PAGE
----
Before we get to the “tips”, let me clarify that “due diligence” can come under various names, but essentially each of them mean the same thing. A number of the terms i have experienced to explain the diligence process are:
· Marketing Evaluation
· Commercial Potential
· Invention Salability
· Profitably Marketable
· Consumer Research
· Invention Assessment
Each one of these terms is basically discussing the research to evaluate the likelihood of your invention’s salability and profitability. The question of whether your invention will sell can never be known with certainty, however, you can perform some steps to help you better be aware of the probability of success.
Again, if you are intending on manufacturing your invention by yourself, you should think about performing marketing due diligence on your own product. If you are intending on licensing your invention for royalties the company licensing your invention should perform this research.
Some suggestions for marketing research are listed below.
1. Ask and answer some basic questions
– Is the invention original or has someone else already develop the invention? Hopefully, you have already answered this query in your basic research. Or even, check trade directories or perhaps the Internet.
– Is the invention a solution to a problem? Or even, why do you reckon it can sell?
– Does your invention really solve the issue?
– Can be your invention already on the market? If so, precisely what does your invention offer on the others?
– How many competing products and competitors can you locate on the market?
– What is the range of price of these items? Can your product or service fall into this range? Don’t forget to factor in profit and possibly wholesale pricing and royalty fee, if any.
– Can you position your invention as a better product?
2. List the pros and cons that will impact how your invention sells and objectively evaluate your list
– Demand – can there be a current need for your invention?
– Market – does a market are available for your invention, and in case so, exactly what is the scale of the marketplace?
– Production Capabilities – will it be easy or hard to produce your invention?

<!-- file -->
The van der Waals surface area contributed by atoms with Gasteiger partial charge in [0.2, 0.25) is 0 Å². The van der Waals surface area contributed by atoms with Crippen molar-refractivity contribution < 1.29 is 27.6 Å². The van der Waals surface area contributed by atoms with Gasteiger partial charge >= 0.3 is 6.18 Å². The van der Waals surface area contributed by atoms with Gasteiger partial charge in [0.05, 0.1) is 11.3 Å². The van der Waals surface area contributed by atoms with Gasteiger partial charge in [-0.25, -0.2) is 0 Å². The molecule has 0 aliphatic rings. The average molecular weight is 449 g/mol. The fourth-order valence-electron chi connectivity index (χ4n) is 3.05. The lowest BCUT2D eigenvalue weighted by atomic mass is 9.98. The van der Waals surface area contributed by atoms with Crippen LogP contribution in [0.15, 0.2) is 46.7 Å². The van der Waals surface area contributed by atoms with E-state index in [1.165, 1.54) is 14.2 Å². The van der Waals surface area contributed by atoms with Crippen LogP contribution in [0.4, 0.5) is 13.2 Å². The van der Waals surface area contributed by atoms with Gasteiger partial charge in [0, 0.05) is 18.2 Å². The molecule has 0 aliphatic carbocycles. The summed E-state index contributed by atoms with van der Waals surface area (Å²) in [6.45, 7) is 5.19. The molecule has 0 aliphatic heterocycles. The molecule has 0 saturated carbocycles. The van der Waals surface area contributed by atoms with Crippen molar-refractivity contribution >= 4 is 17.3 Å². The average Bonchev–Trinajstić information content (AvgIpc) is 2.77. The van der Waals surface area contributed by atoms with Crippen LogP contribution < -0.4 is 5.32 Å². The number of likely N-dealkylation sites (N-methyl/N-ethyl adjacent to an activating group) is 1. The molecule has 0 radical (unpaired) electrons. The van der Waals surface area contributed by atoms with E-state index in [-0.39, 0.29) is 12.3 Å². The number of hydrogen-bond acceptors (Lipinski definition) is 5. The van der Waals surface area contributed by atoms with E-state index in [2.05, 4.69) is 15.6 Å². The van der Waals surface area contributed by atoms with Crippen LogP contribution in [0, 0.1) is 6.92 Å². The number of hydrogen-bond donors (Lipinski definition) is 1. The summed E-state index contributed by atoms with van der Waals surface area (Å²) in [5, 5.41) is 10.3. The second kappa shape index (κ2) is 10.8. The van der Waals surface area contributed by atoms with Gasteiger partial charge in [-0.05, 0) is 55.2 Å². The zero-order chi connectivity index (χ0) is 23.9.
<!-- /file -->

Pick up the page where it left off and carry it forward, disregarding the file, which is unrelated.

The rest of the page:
– Production Costs – can you have accurate manufacturing costs (both per unit and setup/tooling)?
– Distribution Capabilities – will it be easy or difficult to distribute or sell your invention?
– Advanced features – does your invention offer significant improvements over other similar products (speed, size, weight, ease of use)?
– List Price – do you have a price point advantage or disadvantage?
– Life – will your invention last longer than other products?
– Performance – does your invention perform much better than other products (including better, faster output, less noise, better smell, taste, look or feel)?
– Market Barriers – will it be difficult or simple to enter your market?
– Regulations and Laws – does your invention require specific regulatory requirements or are there special laws that really must be followed (i.e.: FDA approval)
3. Seek advice or input from others (consider confidentiality)
– Target professionals / experts within the field.
– Request objective feedback and advice.
– Speak with marketing professionals.
– Ask sales representatives in the field.
– Ask people you know inside the field.
– Speak with close family and friends whom you trust.
– Demand input on the invention such as features, benefits, price, and when they could purchase it.
Through the diligence stage, existing manufactures provide an advantage in this they are able to talk with their clients (retail buyers, wholesalers, etc.). Inside my experience, probably the most crucial elements that the company will consider is whether or not their existing customers would buy the product. Basically If I took Inventhelp Invention Idea to a company to talk about licensing (assuming they could produce it at the right price point), you will find a extremely high likelihood which they would license the product if an individual of the top customers consented to sell it.
Whether a retail buyer is interested in investing in a product is a driving force for companies considering product licensing. I’ve seen many scenarios wherein a company had interest inside an invention however they ultimately atgjlh to pass through on the idea as their customer (the retailer) did not show any interest within the product. Conversely, I’ve seen companies with mild interest inside an idea who jump in a new product when a retailer expresses interest in it.